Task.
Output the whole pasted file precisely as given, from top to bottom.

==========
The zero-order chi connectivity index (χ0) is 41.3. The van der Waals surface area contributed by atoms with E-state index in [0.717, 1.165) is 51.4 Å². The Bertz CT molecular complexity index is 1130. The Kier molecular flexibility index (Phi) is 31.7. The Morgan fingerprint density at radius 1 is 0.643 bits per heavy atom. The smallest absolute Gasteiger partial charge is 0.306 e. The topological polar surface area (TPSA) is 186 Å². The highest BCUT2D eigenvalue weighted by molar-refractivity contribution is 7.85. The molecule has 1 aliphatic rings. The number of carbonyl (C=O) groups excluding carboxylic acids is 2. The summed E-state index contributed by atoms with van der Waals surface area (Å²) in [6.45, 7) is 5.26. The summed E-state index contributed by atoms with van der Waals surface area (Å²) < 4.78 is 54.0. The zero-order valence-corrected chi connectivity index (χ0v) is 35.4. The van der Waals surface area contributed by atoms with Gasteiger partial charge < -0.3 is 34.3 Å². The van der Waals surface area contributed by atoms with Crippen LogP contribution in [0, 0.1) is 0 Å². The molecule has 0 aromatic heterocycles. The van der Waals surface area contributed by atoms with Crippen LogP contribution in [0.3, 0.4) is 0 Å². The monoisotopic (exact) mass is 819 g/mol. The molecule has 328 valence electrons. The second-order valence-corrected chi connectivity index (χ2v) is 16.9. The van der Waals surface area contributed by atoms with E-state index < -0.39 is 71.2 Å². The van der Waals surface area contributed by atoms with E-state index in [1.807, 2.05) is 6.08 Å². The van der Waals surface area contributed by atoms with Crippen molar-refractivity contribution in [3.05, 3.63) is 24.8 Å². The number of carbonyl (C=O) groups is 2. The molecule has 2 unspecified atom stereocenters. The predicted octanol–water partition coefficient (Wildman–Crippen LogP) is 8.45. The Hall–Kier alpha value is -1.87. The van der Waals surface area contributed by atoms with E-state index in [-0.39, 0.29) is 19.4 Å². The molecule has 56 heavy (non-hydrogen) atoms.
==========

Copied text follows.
The zero-order chi connectivity index (χ0) is 41.3. The van der Waals surface area contributed by atoms with E-state index in [0.717, 1.165) is 51.4 Å². The Bertz CT molecular complexity index is 1130. The Kier molecular flexibility index (Phi) is 31.7. The Morgan fingerprint density at radius 1 is 0.643 bits per heavy atom. The smallest absolute Gasteiger partial charge is 0.306 e. The topological polar surface area (TPSA) is 186 Å². The highest BCUT2D eigenvalue weighted by molar-refractivity contribution is 7.85. The molecule has 1 aliphatic rings. The number of carbonyl (C=O) groups excluding carboxylic acids is 2. The summed E-state index contributed by atoms with van der Waals surface area (Å²) in [6.45, 7) is 5.26. The summed E-state index contributed by atoms with van der Waals surface area (Å²) < 4.78 is 54.0. The zero-order valence-corrected chi connectivity index (χ0v) is 35.4. The van der Waals surface area contributed by atoms with Gasteiger partial charge < -0.3 is 34.3 Å². The van der Waals surface area contributed by atoms with Crippen LogP contribution in [0, 0.1) is 0 Å². The molecule has 0 aromatic heterocycles. The van der Waals surface area contributed by atoms with Crippen LogP contribution in [0.3, 0.4) is 0 Å². The monoisotopic (exact) mass is 819 g/mol. The molecule has 328 valence electrons. The second-order valence-corrected chi connectivity index (χ2v) is 16.9. The van der Waals surface area contributed by atoms with E-state index < -0.39 is 71.2 Å². The van der Waals surface area contributed by atoms with E-state index in [1.807, 2.05) is 6.08 Å². The van der Waals surface area contributed by atoms with Crippen molar-refractivity contribution in [3.05, 3.63) is 24.8 Å². The number of carbonyl (C=O) groups is 2. The molecule has 2 unspecified atom stereocenters. The predicted octanol–water partition coefficient (Wildman–Crippen LogP) is 8.45. The Hall–Kier alpha value is -1.87. The van der Waals surface area contributed by atoms with E-state index in [-0.39, 0.29) is 19.4 Å². The molecule has 56 heavy (non-hydrogen) atoms.